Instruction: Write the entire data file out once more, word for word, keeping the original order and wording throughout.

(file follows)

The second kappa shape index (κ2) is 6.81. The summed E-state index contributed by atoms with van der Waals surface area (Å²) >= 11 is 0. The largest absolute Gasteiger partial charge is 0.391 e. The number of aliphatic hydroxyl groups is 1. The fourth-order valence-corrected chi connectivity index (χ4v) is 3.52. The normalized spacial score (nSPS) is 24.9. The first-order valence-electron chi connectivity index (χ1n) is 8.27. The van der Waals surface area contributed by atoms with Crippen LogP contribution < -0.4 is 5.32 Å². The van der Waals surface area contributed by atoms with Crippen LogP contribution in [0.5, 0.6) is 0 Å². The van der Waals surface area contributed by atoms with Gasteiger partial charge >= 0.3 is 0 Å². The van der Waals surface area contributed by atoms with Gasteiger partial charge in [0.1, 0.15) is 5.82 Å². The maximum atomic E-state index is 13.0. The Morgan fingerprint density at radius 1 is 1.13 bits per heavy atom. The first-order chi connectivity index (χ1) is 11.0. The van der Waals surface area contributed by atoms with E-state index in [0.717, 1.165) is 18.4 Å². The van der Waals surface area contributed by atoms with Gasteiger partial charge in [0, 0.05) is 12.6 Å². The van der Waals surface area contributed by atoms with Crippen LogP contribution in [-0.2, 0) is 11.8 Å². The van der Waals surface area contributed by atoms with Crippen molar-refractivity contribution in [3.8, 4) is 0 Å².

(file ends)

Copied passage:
The second kappa shape index (κ2) is 6.81. The summed E-state index contributed by atoms with van der Waals surface area (Å²) >= 11 is 0. The largest absolute Gasteiger partial charge is 0.391 e. The number of aliphatic hydroxyl groups is 1. The fourth-order valence-corrected chi connectivity index (χ4v) is 3.52. The normalized spacial score (nSPS) is 24.9. The first-order valence-electron chi connectivity index (χ1n) is 8.27. The van der Waals surface area contributed by atoms with Crippen LogP contribution < -0.4 is 5.32 Å². The van der Waals surface area contributed by atoms with Crippen LogP contribution in [0.5, 0.6) is 0 Å². The van der Waals surface area contributed by atoms with Gasteiger partial charge >= 0.3 is 0 Å². The van der Waals surface area contributed by atoms with Gasteiger partial charge in [0.1, 0.15) is 5.82 Å². The maximum atomic E-state index is 13.0. The Morgan fingerprint density at radius 1 is 1.13 bits per heavy atom. The first-order chi connectivity index (χ1) is 11.0. The van der Waals surface area contributed by atoms with E-state index in [0.717, 1.165) is 18.4 Å². The van der Waals surface area contributed by atoms with Gasteiger partial charge in [0, 0.05) is 12.6 Å². The van der Waals surface area contributed by atoms with Crippen LogP contribution in [-0.2, 0) is 11.8 Å². The van der Waals surface area contributed by atoms with Crippen molar-refractivity contribution in [3.8, 4) is 0 Å².